Friday, November 20, 2015

Listening to the Pope and reading what he actually said: There's a website for that.

The Holy See, Vatican News, Vatican Radio.

Whenever I read what the Pope actually said, within context - especially within official context - he is not preaching a new gospel as some allege.  Frequently he echoes Benedict, John Paul II, Paul VI - his predecessors.  I don't understand what people are talking about in their confusion, feeling they are beaten down, and so on.  Maybe it really is the way I was brought up that what the Holy Father says and how he says it doesn't feel like abuse to me?

As I've said time and again - or at least referenced, I come from a dysfunctional family - a lot of people do, I know that.  I come from a harsh and abusive background - a lot of people do, I know that as well.

As a little kid I loved Stanislaus Kostka because he once 'suffered' staying in a Lutheran household - today I can't recall the details - but it was a trial for him.  His older brother was also something of a bully.  There were other saints who came from abusive, faithless childhoods, or who were disowned by their families - Elizabeth of Hungary, for instance.  These saints gave me hope, enkindled devotion and sustained my faith.  Priests and school sisters suggested to me I was being escapist in my piety - that my piety was merely a coping mechanism, or an effort to gain approval and esteem.  Imagine that.

Some traditionalists think the Pope might be saying something similar to them.  Imagine that.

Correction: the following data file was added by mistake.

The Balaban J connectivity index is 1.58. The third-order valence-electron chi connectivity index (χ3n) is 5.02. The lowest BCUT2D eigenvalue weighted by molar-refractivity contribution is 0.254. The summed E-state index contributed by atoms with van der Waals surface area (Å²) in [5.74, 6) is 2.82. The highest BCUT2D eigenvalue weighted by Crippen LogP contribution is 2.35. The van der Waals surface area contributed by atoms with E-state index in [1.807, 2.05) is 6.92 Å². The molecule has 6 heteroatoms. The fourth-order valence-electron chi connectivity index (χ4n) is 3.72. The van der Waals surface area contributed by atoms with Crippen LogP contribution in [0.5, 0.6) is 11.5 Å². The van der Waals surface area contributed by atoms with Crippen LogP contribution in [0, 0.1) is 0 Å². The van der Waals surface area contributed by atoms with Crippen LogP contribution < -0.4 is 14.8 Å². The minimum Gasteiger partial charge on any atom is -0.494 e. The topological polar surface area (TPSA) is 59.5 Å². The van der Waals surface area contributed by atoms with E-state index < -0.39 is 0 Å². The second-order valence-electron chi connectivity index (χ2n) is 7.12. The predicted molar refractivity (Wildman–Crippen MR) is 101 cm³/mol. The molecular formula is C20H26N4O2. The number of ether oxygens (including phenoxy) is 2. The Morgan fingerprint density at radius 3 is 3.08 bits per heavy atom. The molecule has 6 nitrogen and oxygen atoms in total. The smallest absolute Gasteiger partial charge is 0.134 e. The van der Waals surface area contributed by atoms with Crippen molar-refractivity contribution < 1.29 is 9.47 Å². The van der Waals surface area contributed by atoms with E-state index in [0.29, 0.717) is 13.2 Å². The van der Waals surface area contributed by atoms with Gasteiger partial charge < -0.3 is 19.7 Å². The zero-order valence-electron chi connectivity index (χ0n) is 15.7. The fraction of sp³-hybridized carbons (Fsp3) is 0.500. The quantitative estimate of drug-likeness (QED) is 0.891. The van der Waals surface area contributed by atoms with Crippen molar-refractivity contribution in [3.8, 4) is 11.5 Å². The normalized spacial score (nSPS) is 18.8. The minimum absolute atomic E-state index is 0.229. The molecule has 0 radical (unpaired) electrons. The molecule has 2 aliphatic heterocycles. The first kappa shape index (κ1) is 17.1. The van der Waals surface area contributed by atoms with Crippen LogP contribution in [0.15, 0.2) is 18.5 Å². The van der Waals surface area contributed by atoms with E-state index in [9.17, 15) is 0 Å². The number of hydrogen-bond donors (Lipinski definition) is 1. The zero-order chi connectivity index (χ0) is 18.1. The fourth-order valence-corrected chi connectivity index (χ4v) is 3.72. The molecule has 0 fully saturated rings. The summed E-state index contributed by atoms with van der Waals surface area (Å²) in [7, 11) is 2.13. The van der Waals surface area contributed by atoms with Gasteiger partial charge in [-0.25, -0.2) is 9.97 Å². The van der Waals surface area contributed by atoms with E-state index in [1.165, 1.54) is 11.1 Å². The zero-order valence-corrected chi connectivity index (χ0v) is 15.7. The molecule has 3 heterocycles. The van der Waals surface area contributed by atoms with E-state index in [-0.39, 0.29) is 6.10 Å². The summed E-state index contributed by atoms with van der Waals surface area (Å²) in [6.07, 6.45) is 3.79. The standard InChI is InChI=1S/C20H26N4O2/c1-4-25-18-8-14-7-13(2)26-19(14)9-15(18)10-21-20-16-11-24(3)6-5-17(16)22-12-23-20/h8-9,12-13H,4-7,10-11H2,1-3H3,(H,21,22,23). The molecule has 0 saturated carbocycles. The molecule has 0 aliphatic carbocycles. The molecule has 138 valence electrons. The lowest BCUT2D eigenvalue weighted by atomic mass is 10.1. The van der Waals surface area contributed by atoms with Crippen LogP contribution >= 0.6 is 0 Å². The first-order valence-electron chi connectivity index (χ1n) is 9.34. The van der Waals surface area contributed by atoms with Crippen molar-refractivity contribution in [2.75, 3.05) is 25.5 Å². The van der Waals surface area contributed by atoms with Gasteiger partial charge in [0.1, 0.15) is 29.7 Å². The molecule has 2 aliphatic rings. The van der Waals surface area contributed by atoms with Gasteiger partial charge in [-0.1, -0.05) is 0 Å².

Stanislaus beaten by his brother.

Imagine that.

Growing up, my family did not practice the faith - I went to Mass and confession alone.  A little kid all alone at Mass.  No one talked to me, welcomed me, asked where my family was.  Imagine that.

My family made fun of me for being religious - they knew I was a bad kid - so they pointed out my hypocrisy - 'go to confession Saturday and act like a creep after Mass on Sunday'.  'Only sissies go to church anyway.'

For most of my life, almost all of my friends and family were apathetic about religion, and or, away from the Church.  Today, some may follow other denominations, others just do not 'speak' or 'understand' Catholic. They don't like church people, or religious people. I grew up like that.  A frequent comment over the years has been, "Well if the Church is so good - how come you're not any better."

Recently in an interview, actress Jennifer Lawrence said something to the effect, that she grew up around fundamentalist Christians, and therefore knows what they are like.  I know what she means - yet a Catholic blogger found what she said offensive and dismissed her for it.  Imagine that.